Veteran French director Arnaud Desplechin returned this year to the Cannes Film Festival with Deception (Tromperie), an adaptation of one of Philip Roth’s most openly personal novels. It details a string of affairs conducted by Jewish-American writer “Philip,” here played by French actor Denis Podalydes. Both stopped by Deadline’s Cannes Studio to discuss the film which ran in the Cannes Premiere section.
Desplechin shot the film after France’s first Covid lockdown, but wrote it during the confinement. “I wanted to adapt this book for decades, but never succeeded in the writing of it. But when we were locked in our apartments, I realized all the characters are sharing the same experience of being in closed spaces. There was something in common with what I was experiencing during the shutdown and what my characters were experiencing so the writing of it was so fast.”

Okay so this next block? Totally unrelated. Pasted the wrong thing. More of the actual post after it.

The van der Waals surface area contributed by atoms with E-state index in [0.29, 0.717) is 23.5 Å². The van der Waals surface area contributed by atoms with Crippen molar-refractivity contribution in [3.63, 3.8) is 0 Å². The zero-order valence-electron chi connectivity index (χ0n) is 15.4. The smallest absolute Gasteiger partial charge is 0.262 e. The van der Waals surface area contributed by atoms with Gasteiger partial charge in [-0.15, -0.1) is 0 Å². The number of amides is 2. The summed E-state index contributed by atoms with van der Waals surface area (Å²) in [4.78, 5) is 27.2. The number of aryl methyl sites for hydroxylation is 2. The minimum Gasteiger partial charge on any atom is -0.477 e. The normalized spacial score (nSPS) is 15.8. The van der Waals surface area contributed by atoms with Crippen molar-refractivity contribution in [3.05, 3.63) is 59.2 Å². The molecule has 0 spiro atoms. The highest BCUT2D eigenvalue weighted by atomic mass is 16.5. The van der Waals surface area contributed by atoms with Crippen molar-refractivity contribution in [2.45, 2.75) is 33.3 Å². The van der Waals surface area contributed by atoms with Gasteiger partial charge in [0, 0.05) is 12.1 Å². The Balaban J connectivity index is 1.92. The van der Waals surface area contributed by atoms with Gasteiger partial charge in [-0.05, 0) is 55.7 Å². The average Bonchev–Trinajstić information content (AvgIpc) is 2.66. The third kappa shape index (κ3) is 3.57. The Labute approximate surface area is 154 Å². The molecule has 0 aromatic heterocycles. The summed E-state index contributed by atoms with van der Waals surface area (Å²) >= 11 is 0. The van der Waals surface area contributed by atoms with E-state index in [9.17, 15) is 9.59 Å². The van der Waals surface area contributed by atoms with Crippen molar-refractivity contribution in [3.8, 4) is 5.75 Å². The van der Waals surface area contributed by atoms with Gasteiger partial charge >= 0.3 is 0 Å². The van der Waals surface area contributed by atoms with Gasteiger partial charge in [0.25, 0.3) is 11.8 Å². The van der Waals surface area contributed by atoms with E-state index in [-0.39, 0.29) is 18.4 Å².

Desplechin added that he’s not that familiar with doing adaptations, but he loved the dialogue between Jewish and non-Jewish characters, “I don’t know how come I fell that in love with the book, perhaps because of this topic which interests me so much,” he said.
There are many scenes of intimacy in the film which was made before the vaccine became available. Podalydes said it still “felt very safe… It was like a sanitary bubble and we were shooting in this beautiful house that worked like a laboratory and a resort house, we could have fun and we felt totally free in the middle of the lockdown.”
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